|Stuffed Chicken Thighs Braised in Tomato Sauce|
About six months into my first website, I attempted a stuffed chicken thigh recipe, however I wasn't satisfied with the results. It was wrapped in bacon and stuffed with bread crumbs. As I remember it, the stuffing tasted good, but the chicken meat was very bland. I didn't season the chicken because I expected the bacon to add flavor to the chicken as it cooked. Ironically, it was one of my most popular recipes.
Fix and elevate a concept I previously executed poorly.
This recipe was taken from delish.com.
FOR THE CHICKEN AND STUFFING:
1 cup frozen (but thawed) or cooked spinach, squeezed dry
1 cup fresh breadcrumbs from day-old bread, preferably whole wheat
1/2 cup freshly grated Parmesan cheese
1 large egg, lightly beaten
2 tablespoons fennel fronds, chopped
2 tablespoons shallots, finely chopped
1 tablespoon garlic, chopped
2 teaspoon fresh thyme, chopped
3/4 teaspoon freshly ground pepper, divided
1/2 teaspoon salt, divided
10 four-to-five ounce boneless, skinless chicken thighs, trimmed
2 tablespoons extra-virgin olive oil
FOR THE SAUCE:
2 cups onion, finely chopped
1/2 cup carrot, finely chopped
1/2 cup fennel bulb, diced
1/4 cup shallot, finely chopped
2 tablespoon garlic, minced
1 1/2 cup dry white wine
3 cup reduced-sodium chicken broth
1 28-ounce can crushed tomatoes
2 tablespoon fresh basil, chopped
2 teaspoon fresh thyme, chopped
1/2 teaspoon freshly ground pepper
1/4 teaspoon salt
1. Combine spinach and breadcrumbs in a medium bowl with the Parmesan, egg, fennel fronds, shallot, garlic, thyme, 1/2 teaspoon pepper, and 1/4 teaspoon salt until well blended. Cover and refrigerate for at least 30 minutes or up to 1 day.
2. Place a chicken thigh smooth-side down on a work surface. Fill the thigh with 2 to 3 tablespoons of the stuffing, first filling the area (or pocket) left by the bone and placing the rest in the center of the thigh. Roll the thigh closed and secure with 2 pieces of kitchen string. Repeat with the remaining thighs and stuffing. (You may have leftover stuffing.) Season with the remaining 1/4 teaspoon pepper and salt.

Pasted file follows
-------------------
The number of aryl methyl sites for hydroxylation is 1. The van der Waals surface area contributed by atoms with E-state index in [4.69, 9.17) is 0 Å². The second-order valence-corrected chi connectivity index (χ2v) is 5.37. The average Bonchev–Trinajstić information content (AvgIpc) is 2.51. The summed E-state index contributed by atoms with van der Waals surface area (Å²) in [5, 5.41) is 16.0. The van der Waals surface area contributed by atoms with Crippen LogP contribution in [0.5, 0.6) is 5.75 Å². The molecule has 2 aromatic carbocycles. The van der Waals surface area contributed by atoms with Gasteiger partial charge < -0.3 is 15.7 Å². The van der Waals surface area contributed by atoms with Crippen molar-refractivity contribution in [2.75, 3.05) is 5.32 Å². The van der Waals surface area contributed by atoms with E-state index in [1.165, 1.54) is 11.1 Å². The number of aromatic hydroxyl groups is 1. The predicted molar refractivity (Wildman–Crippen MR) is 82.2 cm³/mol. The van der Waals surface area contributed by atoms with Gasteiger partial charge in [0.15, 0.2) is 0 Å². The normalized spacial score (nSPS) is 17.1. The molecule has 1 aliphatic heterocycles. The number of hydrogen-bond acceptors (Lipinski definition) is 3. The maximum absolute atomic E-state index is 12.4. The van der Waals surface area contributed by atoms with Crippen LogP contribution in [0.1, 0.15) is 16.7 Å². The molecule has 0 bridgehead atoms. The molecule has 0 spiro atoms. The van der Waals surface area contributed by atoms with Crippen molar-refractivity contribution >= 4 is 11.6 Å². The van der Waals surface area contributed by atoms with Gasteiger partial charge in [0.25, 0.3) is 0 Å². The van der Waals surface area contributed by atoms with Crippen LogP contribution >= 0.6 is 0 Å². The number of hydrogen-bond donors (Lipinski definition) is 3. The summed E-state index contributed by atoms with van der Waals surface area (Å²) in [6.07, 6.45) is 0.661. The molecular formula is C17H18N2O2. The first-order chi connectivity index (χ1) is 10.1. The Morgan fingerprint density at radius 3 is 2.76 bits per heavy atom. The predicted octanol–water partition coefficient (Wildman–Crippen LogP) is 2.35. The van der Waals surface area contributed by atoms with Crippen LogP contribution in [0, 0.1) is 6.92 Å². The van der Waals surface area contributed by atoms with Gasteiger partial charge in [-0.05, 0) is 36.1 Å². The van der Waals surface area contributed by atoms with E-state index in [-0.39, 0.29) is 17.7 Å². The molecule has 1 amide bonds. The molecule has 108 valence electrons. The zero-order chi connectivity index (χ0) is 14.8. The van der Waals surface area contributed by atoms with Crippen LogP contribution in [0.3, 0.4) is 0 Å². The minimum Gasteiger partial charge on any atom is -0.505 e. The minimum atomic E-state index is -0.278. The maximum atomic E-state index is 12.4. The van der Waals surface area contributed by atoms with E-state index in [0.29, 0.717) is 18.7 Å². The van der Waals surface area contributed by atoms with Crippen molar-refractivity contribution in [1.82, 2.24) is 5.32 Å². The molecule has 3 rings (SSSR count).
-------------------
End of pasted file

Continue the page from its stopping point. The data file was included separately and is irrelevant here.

|Stuffing and Tying the Chicken|
3. Heat oil in a large, heavy, high-sided skillet or Dutch oven over medium-high heat. Reduce heat to medium and add half the thighs, seam-side down. Cook, turning 2 or 3 times, until brown on all sides, 7 to 10 minutes total. Transfer to a clean plate and repeat with the remaining thighs.
4. Add onion, carrot, fennel, shallots, and garlic to the pan. Cover and cook, stirring occasionally, until the vegetables are soft and beginning to brown, about 5 minutes. Add wine and scrape up any browned bits; bring to a boil over medium heat and continue to boil until the liquid is reduced by about half, 6 to 8 minutes. Stir in broth, tomatoes, basil, thyme, and the chicken thighs. Bring to a boil over high heat; reduce heat to a simmer and cook, uncovered and turning the thighs occasionally, until cooked through and tender, 35 to 40 minutes.
|Deglazed with White Wine|
|Braising Fluid Simmering|
5. Remove the thighs with a slotted spoon; tent with foil to keep warm. Simmer the sauce further to thicken it, if desired, or thin with a little broth or water if it's too thick. Season with 1/2 teaspoon pepper and 1/4 teaspoon salt. Serve the chicken with the sauce.
1. To make fresh breadcrumbs, tear bread into pieces and process in a food processor until coarse crumbs form. One slice of bread makes about 1/2 cup fresh crumbs.
From a flavor standpoint, this dish far exceeded the oringinal one two years ago. However, I felt like I was coming full circle because the preparation work was a marathon. With experience, I've become better organized and dishes that used to take me three hours when I first started out can now be completed in one-third to half the time.
This was not the case here. I used the leftover spinach from the gnocchi recipe, however the only Parmesan I had was in wedge form so I hand grated it, and my food processor got a workout chopping the fennel fronds, carrots, shallots, and garlic plus grinding the breadcrumbs. I also hand stripped the leaves from the thyme sprigs and hand diced the fennel bulb. In addition, tying the stuffed thighs was a project by itself. It was a very good dish, but I don't think I'll repeat it often due to the amount of work involved.